Top-placing burger makers to be celebrated June 20 to 27
Inquiring minds want to know: What’s your favorite burger in Burque? Weekly Alibi is hosting our first ever Burque Burger Week, which will showcase the city’s favorite burgermeisters as nominated by you, our lovely readers. The winning restaurants will each craft a special burger that they’ll only serve from June 20 to June 27. Nominations are open now, from May 23 to June 6. Flame on!
The city is crawling with bicycles …and it’s fabulous!
Ultra Health devotes to budding potential
Local GOP reacts to spate of losses
Election night with the Libertarian presidential candidate
UNM halts plans to build a substance abuse clinic after neighbors protest
Fusion Theatre Company tackles weighty philosophical questions
Political art group draws up the cost of coal
Sex-positive dramedy gets between the sheets with two remarkable actors
“BSG: Blood and Chrome” on YouTube
The Week in Sloth
Blues-rock revival gets hyper-local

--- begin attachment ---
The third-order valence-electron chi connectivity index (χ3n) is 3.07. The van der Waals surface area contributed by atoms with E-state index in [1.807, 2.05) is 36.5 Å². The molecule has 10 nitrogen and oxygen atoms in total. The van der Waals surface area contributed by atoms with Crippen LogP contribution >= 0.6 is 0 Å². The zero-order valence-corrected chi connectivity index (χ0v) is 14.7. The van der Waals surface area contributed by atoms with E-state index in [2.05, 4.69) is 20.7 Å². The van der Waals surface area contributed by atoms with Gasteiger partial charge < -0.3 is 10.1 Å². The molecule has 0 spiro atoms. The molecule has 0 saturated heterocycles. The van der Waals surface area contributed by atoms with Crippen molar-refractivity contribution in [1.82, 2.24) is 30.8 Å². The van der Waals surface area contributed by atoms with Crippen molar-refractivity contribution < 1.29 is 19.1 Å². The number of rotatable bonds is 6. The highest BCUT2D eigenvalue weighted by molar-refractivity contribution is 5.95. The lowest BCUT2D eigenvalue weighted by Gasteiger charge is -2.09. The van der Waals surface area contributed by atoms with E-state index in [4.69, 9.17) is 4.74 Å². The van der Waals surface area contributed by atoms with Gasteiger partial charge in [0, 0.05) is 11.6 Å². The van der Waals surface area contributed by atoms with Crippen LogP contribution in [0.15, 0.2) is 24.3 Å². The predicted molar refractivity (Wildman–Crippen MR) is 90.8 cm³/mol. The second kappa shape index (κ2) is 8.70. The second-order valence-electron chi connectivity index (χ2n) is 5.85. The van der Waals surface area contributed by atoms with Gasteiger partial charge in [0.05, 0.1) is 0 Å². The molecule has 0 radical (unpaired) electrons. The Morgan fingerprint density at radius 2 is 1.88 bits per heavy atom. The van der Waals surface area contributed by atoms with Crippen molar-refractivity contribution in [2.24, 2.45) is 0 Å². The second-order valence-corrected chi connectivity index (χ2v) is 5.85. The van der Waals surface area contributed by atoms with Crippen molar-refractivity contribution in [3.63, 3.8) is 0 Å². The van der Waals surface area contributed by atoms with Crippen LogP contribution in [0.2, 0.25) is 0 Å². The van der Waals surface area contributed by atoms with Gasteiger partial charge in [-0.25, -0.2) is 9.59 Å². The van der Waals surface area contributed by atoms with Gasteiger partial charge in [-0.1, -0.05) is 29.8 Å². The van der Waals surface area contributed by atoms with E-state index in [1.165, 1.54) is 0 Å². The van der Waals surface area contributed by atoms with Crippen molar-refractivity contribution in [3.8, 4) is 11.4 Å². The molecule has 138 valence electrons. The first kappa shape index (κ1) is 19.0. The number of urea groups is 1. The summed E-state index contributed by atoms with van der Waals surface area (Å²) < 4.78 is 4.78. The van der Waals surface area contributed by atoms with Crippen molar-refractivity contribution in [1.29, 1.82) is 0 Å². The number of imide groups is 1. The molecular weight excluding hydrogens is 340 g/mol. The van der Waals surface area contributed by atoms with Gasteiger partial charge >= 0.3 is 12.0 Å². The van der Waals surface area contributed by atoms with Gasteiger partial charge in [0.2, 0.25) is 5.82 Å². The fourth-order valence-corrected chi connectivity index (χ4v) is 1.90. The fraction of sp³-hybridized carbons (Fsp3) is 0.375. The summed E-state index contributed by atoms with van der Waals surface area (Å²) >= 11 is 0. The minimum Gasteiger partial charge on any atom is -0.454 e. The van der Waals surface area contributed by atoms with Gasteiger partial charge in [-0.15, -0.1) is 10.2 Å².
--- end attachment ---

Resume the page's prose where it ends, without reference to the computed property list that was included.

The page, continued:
Danceable Americana duo unveils debut album
Racist video mars old band's return to relevance
Three drinks to sip as temperatures drop
Your nutritious guide to holiday movies
Note: All opening dates are subject to change.
The Twilight Saga: Breaking Dawn—Part 2
For a man of 50, James Bond is looking better than ever
This year marks the 50th anniversary of the James Bond franchise. The famed superspy’s first cinematic adventure, Dr. No, hit theaters in 1962. To celebrate, producers have pulled out all the stops to make Bond’s latest big-screen adventure his biggest and boldest yet.
“Wedding Band” on TBS
The Week in Sloth
Gauchito Catering delivers authentic Argentine food
Jenny Invert delivers dark, operatic pop
Santa Fe playwright infuses love story with dark philosophy
Bit characters from Hamlet wander to their demise at Theatre X
This is no spoiler: “Rosencrantz and Guildenstern are dead.” An ambassador from England announces this at the end of Hamlet and this masterpiece from Tom Stoppard. Anyone who is familiar with Hamlet or has even read the title of Stoppard's classic absurdist drama has a pretty good idea of where they play's action is headed. Even the protagonists, at various turns in the story, know they're going to die, though they either forget or willfully ignore the information upon receiving it every time.